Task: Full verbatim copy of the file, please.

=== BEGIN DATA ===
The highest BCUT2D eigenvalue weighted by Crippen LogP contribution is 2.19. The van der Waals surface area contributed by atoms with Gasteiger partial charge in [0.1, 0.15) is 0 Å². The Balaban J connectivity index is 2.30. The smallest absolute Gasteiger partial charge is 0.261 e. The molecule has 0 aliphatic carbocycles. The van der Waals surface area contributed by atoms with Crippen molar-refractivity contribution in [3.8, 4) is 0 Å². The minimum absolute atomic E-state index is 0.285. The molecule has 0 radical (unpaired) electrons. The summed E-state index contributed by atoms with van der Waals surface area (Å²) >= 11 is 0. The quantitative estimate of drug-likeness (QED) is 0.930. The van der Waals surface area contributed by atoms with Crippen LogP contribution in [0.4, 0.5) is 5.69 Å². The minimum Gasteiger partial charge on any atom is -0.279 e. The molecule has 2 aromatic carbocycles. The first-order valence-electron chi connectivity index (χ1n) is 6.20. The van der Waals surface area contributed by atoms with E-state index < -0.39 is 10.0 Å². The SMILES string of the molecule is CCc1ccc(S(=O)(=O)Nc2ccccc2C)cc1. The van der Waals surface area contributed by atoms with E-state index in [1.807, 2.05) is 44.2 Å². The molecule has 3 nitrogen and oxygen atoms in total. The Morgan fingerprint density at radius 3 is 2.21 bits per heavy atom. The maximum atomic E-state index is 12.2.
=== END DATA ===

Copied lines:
The highest BCUT2D eigenvalue weighted by Crippen LogP contribution is 2.19. The van der Waals surface area contributed by atoms with Gasteiger partial charge in [0.1, 0.15) is 0 Å². The Balaban J connectivity index is 2.30. The smallest absolute Gasteiger partial charge is 0.261 e. The molecule has 0 aliphatic carbocycles. The van der Waals surface area contributed by atoms with Crippen molar-refractivity contribution in [3.8, 4) is 0 Å². The minimum absolute atomic E-state index is 0.285. The molecule has 0 radical (unpaired) electrons. The summed E-state index contributed by atoms with van der Waals surface area (Å²) >= 11 is 0. The quantitative estimate of drug-likeness (QED) is 0.930. The van der Waals surface area contributed by atoms with Crippen LogP contribution in [0.4, 0.5) is 5.69 Å². The minimum Gasteiger partial charge on any atom is -0.279 e. The molecule has 2 aromatic carbocycles. The first-order valence-electron chi connectivity index (χ1n) is 6.20. The van der Waals surface area contributed by atoms with E-state index < -0.39 is 10.0 Å². The SMILES string of the molecule is CCc1ccc(S(=O)(=O)Nc2ccccc2C)cc1. The van der Waals surface area contributed by atoms with E-state index in [1.807, 2.05) is 44.2 Å². The molecule has 3 nitrogen and oxygen atoms in total. The Morgan fingerprint density at radius 3 is 2.21 bits per heavy atom. The maximum atomic E-state index is 12.2.